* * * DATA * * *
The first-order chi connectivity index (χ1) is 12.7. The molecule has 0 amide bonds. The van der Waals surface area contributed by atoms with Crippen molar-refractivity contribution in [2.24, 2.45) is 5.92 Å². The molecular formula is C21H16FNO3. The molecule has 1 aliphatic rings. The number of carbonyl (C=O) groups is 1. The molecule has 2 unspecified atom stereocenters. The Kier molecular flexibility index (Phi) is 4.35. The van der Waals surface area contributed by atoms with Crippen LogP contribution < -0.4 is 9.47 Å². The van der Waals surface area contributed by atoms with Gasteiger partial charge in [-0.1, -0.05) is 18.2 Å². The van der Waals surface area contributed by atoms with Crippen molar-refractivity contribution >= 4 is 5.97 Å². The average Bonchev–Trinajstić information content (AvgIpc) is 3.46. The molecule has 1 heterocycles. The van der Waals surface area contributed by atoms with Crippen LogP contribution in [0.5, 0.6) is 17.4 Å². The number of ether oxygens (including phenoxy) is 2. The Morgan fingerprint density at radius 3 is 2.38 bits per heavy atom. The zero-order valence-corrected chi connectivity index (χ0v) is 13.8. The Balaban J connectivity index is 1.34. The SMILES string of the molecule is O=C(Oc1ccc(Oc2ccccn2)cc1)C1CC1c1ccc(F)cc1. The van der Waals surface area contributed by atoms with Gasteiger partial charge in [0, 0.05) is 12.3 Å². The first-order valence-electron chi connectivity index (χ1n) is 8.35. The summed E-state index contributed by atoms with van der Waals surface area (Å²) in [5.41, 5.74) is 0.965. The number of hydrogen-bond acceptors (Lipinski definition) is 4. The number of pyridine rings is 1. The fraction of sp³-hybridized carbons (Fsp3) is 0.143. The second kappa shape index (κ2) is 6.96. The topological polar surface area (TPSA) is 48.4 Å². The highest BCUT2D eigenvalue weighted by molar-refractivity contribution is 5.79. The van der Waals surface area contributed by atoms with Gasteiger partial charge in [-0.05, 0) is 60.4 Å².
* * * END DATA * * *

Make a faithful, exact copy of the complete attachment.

The first-order chi connectivity index (χ1) is 12.7. The molecule has 0 amide bonds. The van der Waals surface area contributed by atoms with Crippen molar-refractivity contribution in [2.24, 2.45) is 5.92 Å². The molecular formula is C21H16FNO3. The molecule has 1 aliphatic rings. The number of carbonyl (C=O) groups is 1. The molecule has 2 unspecified atom stereocenters. The Kier molecular flexibility index (Phi) is 4.35. The van der Waals surface area contributed by atoms with Crippen LogP contribution < -0.4 is 9.47 Å². The van der Waals surface area contributed by atoms with Gasteiger partial charge in [-0.1, -0.05) is 18.2 Å². The van der Waals surface area contributed by atoms with Crippen molar-refractivity contribution >= 4 is 5.97 Å². The average Bonchev–Trinajstić information content (AvgIpc) is 3.46. The molecule has 1 heterocycles. The van der Waals surface area contributed by atoms with Crippen LogP contribution in [0.5, 0.6) is 17.4 Å². The number of ether oxygens (including phenoxy) is 2. The Morgan fingerprint density at radius 3 is 2.38 bits per heavy atom. The zero-order valence-corrected chi connectivity index (χ0v) is 13.8. The Balaban J connectivity index is 1.34. The SMILES string of the molecule is O=C(Oc1ccc(Oc2ccccn2)cc1)C1CC1c1ccc(F)cc1. The van der Waals surface area contributed by atoms with Gasteiger partial charge in [0, 0.05) is 12.3 Å². The first-order valence-electron chi connectivity index (χ1n) is 8.35. The summed E-state index contributed by atoms with van der Waals surface area (Å²) in [5.41, 5.74) is 0.965. The number of hydrogen-bond acceptors (Lipinski definition) is 4. The number of pyridine rings is 1. The fraction of sp³-hybridized carbons (Fsp3) is 0.143. The second kappa shape index (κ2) is 6.96. The topological polar surface area (TPSA) is 48.4 Å². The highest BCUT2D eigenvalue weighted by molar-refractivity contribution is 5.79. The van der Waals surface area contributed by atoms with Gasteiger partial charge in [-0.05, 0) is 60.4 Å².